Grobelnik and his family lived in part of the building. The ground floor became Gaffigan’s Grocery, while Grobelnik and Ramschak continued to operate their tavern in the block to the north. In 1916, however, Grobelnik bowed out of the tavern partnership and opened his own grocery and confectionery in the ground floor of his building.
Ramschak kept the tavern (renamed Ramschak’s Corner). Later, Joseph C. White became part owner, and the bar was called Ramschak and White.
After prohibition, Grobelnik turned his grocery store into a tavern, which he sold in 1937 to an Italian immigrant, Guido Manci. Manci changed the bar’s name to Roxy’s. Three other Italians went on to own the tavern: Angelo Angeli, Antonio Fioriti and his nephew, Louis Nardi. Roxy’s was renamed the Brooklyn Tavern after World War II; it still served patrons in 2018.
Josef Grobelnik died at age 57 in 1941. His funeral was held at St. Barbara’s Church. In April 1947, Joseph’s wife, Josephine, passed away at 63 years old. Her seven children, two sisters and one brother survived her. The funeral was also held at St. Barbara’s.
By the mid-1960s, the southeast side’s once vibrant Eastern European enclave was beginning to change demographics. The coal mines were shutting down, and the close-knit Slovenian families who attended St. Barbara’s began to move out of the area. They married at other churches around town, and many also chose to marry outside their Slovenian ethnicity.
St. Barbara’s Church was dismantled in the summer of 1957. The closing of the church and its school was an elegy not just for the neighborhood, but also for Slovenian cultural life in Springfield and Sangamon County.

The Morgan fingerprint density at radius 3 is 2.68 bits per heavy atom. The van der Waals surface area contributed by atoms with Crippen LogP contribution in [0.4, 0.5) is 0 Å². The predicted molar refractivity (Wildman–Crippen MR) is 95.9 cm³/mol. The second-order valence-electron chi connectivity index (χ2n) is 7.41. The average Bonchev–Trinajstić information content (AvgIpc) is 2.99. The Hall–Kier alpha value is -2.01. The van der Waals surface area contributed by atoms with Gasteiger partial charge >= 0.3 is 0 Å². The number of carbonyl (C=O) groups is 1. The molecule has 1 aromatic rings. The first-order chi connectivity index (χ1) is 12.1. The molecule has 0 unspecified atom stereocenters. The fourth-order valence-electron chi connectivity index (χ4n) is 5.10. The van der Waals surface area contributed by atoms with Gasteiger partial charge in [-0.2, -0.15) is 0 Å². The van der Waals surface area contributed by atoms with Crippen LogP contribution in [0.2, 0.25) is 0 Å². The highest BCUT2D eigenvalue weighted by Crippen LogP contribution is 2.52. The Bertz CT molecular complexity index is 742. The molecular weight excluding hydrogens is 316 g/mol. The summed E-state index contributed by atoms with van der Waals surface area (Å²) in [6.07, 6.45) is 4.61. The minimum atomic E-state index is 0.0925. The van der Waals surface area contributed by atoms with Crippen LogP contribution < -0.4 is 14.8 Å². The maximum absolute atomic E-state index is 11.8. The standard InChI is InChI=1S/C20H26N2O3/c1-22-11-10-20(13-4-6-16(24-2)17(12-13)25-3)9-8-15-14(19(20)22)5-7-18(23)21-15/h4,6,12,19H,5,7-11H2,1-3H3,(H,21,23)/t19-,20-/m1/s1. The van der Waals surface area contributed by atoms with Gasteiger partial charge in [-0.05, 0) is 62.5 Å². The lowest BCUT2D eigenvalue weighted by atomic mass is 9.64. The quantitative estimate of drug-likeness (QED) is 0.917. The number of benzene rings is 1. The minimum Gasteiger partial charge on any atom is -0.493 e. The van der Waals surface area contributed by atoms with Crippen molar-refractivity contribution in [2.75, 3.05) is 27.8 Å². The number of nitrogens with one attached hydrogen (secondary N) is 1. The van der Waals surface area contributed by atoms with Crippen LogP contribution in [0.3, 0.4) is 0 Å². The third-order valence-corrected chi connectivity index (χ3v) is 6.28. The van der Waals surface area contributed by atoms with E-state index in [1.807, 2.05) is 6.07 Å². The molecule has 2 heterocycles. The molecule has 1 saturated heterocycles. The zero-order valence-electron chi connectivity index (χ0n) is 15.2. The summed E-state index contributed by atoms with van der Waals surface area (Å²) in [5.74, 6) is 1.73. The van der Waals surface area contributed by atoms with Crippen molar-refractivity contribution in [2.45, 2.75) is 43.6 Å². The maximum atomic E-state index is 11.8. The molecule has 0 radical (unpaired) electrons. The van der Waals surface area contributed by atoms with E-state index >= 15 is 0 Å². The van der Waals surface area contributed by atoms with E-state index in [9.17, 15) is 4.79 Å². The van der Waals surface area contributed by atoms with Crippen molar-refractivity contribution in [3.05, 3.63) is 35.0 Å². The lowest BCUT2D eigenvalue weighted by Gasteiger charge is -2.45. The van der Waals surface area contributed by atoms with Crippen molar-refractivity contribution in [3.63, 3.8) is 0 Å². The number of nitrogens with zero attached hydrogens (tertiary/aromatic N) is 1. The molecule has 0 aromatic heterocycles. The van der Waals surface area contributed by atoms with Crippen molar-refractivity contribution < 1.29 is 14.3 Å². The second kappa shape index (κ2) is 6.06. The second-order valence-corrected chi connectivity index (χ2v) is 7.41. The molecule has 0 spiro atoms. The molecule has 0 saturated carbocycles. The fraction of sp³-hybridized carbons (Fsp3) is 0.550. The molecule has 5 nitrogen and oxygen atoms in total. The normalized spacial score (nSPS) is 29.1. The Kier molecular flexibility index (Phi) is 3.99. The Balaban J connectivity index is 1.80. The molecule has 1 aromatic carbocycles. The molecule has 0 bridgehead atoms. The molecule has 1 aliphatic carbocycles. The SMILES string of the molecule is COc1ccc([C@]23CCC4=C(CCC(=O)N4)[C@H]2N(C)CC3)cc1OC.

Correction: This entry originally gave an incorrect spelling for the last name of Michal Restar. The family apparently later adopted the spelling “Restare,” which is how Restar is listed by Findagrave.com (he is buried in Springfield’s Calvary Cemetery). However, contributor William Cellini Jr. says several sources, including Restar’s 1908 U.S. naturalization petition, indicate the original spelling was Restar. (Cellini’s original draft had the correct spelling; the error was introduced by SangamonLink’s editor.) There are also questions about the spelling of his first name. The naturalization petition gives the spelling “Mikael”; he apparently was recorded as “Michal” Restar when he arrived at Ellis Island in 1903; and several local references give the Anglicized spelling “Michael.” Cellini adopts the Ellis Island version. Finally, the naturalization petition reports that Restar was born Sept. 29, 1864; Findagrave gives no birth date.
More information: See SangamonLink’s entry on St. Barbara’s Church.
Contributor: William Cellini Jr.
Original content copyright Sangamon County Historical Society. You are free to republish this content as long as credit is given to the Society.
I don’t know if this is the tavern that a Slovenian member of our SNPJ in Lincoln took me and others to or not. I was just a kid and I don’t know what year it was but he brought me because I, too, am Slovenian and he wanted me to see what they did during the grape festival they were holding. I remember there was a huge bunch of grapes made to look like one. It was made out of purple grape bunches in the shape of a purple grape bunch. All of the Slovenians in Lincoln worked in the mine, too. My grandfather, Frank Petelinsek, John Debelak, Mr. Brilli, etc.. The Germans and Slovenians were close in Lincoln and families did things together pretty much.
Nice work, William Cellini, Jr. I had read about St. Barbara’s and knew of the local Slovenes because two Slovenian sisters who made up two-thirds of the musical group, “The Slovenian Strollers,” both married Lithuanian men. The two sisters played a classic squeezebox and sang at our Lithuanian-American Club Christmas party two years in a row. They used to sing at other ethnic events, as well. Maybe another story?
That would be Margie (Amalia) Struekel Stockus Roth, and her sister, Josephine Struekel Sneckus. Margie and Jo are still with us. Marge still plays her button box. My cousin, Gayle Stockus Chrans could put you in touch with Margie. She has an amazing story to tell.
Glad to hear that Marge is still up to telling her story. Has the family ever written it down?